The routine is now as familiar to you as it is to me. An early start, a pretty sunrise, a dash to let the oxen out, and a morning’s worth of hours adding, transferring, and straining sap atop the evaporator. While I am enveloped in the smoky sweetness, Matt and Regina are working in the kitchen, prepping food for our twice-yearly Member Dinner to be held this Saturday. Regina, our Queen of the Kitchen, has quite the menu planned. While directing Matt on chopping vegetables, making spreads, and mixing marinades, she’s making homemade crackers, plus a batch of her sourdough bread. Both will be baked in our wood-fired cob oven this afternoon. I’ll also mention that she’s finding time to water our dozens of indoor flats as she oversees the kitchen operation.
Josh is busy attending to a myriad of details around the farm – checking on the livestock and noting how things are progressing in the greenhouse, cleaning up corners of storage areas, noting fix-up projects to be done once the snow has gone, plus getting a bit of pruning done. By mid-afternoon he’s off once again, bringing the D Acres film tour to Prescott Farm & Education Center in Laconia, NH.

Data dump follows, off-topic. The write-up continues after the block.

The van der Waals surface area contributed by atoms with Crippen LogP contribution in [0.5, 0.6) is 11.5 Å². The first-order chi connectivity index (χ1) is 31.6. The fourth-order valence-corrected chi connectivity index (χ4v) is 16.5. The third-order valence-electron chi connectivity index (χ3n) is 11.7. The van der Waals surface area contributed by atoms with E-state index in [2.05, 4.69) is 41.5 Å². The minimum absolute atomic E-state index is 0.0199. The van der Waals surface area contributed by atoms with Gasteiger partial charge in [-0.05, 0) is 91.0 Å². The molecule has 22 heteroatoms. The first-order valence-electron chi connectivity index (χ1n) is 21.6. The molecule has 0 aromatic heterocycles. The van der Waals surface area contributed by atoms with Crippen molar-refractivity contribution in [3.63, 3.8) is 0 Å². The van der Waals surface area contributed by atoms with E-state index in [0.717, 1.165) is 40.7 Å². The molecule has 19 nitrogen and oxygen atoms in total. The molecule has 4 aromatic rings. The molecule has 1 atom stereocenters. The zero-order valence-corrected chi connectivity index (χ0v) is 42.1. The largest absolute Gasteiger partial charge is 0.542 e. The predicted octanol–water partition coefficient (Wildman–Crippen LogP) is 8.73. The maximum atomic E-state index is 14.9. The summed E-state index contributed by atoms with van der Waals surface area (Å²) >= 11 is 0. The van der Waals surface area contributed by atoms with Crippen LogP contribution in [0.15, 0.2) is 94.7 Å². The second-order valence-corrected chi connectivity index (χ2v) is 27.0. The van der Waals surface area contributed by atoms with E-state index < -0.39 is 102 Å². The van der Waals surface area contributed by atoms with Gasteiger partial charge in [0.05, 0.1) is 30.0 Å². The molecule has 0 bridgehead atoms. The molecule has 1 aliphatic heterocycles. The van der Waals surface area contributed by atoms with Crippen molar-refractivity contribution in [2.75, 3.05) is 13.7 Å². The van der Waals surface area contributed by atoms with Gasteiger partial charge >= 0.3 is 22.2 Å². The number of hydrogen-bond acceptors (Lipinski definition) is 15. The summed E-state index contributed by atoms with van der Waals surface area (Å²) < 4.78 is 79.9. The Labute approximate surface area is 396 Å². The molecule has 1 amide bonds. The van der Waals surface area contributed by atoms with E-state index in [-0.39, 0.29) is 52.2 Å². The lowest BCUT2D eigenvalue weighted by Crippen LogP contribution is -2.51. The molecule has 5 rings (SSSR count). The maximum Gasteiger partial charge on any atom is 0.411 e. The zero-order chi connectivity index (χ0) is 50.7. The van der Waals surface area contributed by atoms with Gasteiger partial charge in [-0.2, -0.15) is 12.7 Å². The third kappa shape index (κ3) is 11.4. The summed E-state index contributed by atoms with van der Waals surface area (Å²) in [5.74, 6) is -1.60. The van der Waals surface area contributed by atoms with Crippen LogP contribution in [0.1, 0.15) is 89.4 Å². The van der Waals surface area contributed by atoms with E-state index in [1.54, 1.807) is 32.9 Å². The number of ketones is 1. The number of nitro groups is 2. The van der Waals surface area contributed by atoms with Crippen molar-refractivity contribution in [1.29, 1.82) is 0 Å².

In the interim, a visitor from Boise, Idaho of all places swings by Dorchester. He happened to hear of D Acres and managed to fit it into his travels – it is remarkable, really, how word spreads. Barely an hour later he’s on his way again. Come midday, Dustin shows up in the sugar shack doorway, offering to give me a few hours away from the stove. I eagerly take a break for lunch and end up napping to top it off. I don’t hear the alarm ‘til Regina taps me awake.